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Monday, 24 November 2014

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Caldew School celebrates fiftieth anniversary

They say school days are the best days of your life. Not everyone would agree with that, but they certainly left an impact on some pupils who were among the first to attend the new Caldew School in Dalston in 1959.

Caldew School Timeline photo
Caldew School’s first class, 1959

The school opened with 300 pupils and, 50 years on, 950 pupils are helping to celebrate its 50th anniversary this year.

Hundreds of school photographs will be on display in the chapel during Dalston Festival week which runs from August 1-8, ranging from the first football team, to the school winning the 1976 Athletic Championships.

Enterprise Coordinator Cheryl Eastburn has had a busy time collating all the pictures for the exhibition and has been delighted with the response from ex-pupils.

“We have had people contacting us from all over the world wishing us well with our celebrations” she said.

People like Howard Armstrong, of Tindale Drive Carlisle, who was one of the first pupils at the school. He recalls: “We all lined up in the school yard and when our names were called, we put up our hand and were allocated a form and a house (I was form 1B and Buttermere House). We were then marched into our respective classrooms and introduced to our form teacher, Miss Streatfield who took the register. She was in her late 20s, very nice and most of the class liked her.

“We then made our way to the assembly hall. It was huge. The staff were all ensconced on the stage, which to me was a very daunting sight, having only ever had up to two teachers at junior school.

“Taking his place at the lectern was a tall gent in flowing black robes. This was Mr Green, the headmaster. The first morning assembly began. The opening hymn, played by the music teacher Mr Douglas was Morning Has Broken. That was the very first day of Caldew School.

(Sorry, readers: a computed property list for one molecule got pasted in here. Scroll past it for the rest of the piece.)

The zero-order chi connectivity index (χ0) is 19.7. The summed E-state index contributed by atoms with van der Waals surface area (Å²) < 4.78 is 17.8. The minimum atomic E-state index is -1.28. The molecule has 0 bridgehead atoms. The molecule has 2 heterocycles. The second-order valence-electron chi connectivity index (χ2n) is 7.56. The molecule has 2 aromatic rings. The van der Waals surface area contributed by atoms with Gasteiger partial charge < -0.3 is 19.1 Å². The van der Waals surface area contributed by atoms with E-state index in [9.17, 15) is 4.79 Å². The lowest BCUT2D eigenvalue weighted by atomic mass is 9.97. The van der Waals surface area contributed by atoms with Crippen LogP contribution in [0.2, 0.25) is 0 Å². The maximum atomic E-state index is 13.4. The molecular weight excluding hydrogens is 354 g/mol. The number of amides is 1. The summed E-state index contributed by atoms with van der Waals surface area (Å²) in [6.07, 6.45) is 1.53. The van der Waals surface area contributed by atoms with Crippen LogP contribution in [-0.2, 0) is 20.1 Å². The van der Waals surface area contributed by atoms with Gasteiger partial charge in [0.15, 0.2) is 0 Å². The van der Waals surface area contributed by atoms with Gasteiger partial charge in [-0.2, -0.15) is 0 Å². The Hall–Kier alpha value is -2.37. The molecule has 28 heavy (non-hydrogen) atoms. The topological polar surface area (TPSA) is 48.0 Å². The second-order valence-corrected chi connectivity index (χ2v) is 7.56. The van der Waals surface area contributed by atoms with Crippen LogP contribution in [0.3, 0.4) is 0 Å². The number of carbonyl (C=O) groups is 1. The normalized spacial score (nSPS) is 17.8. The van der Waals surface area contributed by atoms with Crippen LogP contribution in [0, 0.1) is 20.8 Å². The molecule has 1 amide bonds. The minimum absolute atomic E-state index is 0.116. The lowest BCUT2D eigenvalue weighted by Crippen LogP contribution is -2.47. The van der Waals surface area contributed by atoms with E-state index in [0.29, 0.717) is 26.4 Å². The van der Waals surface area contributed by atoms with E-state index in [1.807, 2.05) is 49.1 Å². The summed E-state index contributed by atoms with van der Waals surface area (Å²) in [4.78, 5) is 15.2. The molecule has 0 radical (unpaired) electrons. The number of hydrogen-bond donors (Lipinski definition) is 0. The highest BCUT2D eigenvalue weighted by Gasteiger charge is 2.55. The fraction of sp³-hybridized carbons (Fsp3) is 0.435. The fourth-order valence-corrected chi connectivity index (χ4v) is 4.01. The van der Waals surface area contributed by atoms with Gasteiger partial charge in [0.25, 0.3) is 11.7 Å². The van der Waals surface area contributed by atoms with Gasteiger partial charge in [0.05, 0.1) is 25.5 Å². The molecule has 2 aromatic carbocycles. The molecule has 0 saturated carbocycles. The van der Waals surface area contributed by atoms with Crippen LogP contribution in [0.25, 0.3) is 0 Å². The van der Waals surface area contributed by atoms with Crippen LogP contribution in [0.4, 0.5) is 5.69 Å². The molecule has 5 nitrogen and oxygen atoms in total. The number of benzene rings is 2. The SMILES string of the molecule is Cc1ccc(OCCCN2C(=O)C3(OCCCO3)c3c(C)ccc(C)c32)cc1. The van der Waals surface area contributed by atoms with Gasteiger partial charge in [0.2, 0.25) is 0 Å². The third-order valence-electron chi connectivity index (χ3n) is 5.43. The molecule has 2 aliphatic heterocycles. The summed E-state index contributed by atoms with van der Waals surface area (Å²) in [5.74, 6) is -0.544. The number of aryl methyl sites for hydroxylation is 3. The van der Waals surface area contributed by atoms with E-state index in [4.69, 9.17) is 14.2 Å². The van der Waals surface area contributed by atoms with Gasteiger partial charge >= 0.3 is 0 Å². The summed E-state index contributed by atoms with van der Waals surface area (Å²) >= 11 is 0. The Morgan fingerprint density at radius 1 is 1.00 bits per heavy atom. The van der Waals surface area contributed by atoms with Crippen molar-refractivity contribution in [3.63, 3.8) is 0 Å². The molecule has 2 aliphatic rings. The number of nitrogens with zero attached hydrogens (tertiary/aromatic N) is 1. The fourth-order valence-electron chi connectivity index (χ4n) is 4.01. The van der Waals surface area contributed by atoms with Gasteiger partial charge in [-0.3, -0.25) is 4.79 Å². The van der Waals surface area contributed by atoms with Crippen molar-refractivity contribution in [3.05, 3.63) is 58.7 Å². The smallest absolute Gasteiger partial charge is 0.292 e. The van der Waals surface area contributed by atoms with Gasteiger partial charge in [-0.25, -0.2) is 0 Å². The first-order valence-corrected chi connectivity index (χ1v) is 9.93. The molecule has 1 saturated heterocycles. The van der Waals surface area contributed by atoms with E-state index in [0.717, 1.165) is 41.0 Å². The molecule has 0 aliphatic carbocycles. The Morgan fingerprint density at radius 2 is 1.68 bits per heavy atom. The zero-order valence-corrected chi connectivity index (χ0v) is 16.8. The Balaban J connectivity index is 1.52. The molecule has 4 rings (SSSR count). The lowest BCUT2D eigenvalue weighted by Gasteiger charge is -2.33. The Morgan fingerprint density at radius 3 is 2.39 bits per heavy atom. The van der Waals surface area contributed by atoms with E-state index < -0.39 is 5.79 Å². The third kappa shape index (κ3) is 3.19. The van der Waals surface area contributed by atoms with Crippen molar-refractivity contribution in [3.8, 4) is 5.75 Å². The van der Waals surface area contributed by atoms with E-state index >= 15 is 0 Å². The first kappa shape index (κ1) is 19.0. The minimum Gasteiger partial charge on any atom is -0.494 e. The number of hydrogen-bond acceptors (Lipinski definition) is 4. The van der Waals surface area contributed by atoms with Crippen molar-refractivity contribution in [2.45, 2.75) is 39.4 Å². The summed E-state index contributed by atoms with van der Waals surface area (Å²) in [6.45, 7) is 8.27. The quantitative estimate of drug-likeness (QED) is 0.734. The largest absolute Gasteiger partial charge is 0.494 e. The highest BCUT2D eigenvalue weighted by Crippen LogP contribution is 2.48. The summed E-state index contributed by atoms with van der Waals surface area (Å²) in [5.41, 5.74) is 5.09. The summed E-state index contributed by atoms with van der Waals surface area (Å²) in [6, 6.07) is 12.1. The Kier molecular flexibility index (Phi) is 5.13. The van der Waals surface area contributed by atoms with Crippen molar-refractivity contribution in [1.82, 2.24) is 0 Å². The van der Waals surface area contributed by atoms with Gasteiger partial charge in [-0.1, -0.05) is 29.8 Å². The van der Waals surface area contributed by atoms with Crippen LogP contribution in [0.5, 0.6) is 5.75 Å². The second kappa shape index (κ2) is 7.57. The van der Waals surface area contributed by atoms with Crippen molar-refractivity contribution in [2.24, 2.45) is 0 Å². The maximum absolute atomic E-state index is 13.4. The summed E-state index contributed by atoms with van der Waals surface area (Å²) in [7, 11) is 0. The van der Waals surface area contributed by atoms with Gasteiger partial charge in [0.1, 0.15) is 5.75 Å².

“The school wasn’t officially opened until some time later by Dame Mary Smietonwho was Secretary to the Department of Education at that time.

“I wasn’t a scholar, but there were a few things I excelled at, the favourite being dancing. I couldn’t get enough of it. It was the only subject I got an ‘A’ for. I was good at history, geography and RI, as my father was a Sunday school teacher. I also excelled at acting and had good parts in several plays, produced and directed by Miss Charlton (joint deputy head)

“I left school on a Friday in the summer of 1962 aged 14 and began working at the Co-op in Dalston village square the following Monday.”

More memories come from Arthur Peers of Lowca Lane, Seaton, who lived at Burgh by Sands in his early years. He too was one of the first pupils.

“On that first day I felt frightened, intimidated and yet excited about starting at the new Caldew School. I’d travelled from Byre End Corner,Burgh by Sands via Moorhouse, Orton and Baldwinholme with my sister Christine, arriving like so many others, wearing our school uniforms with the badge depicting the famous old Dalston Black Red Cockerel.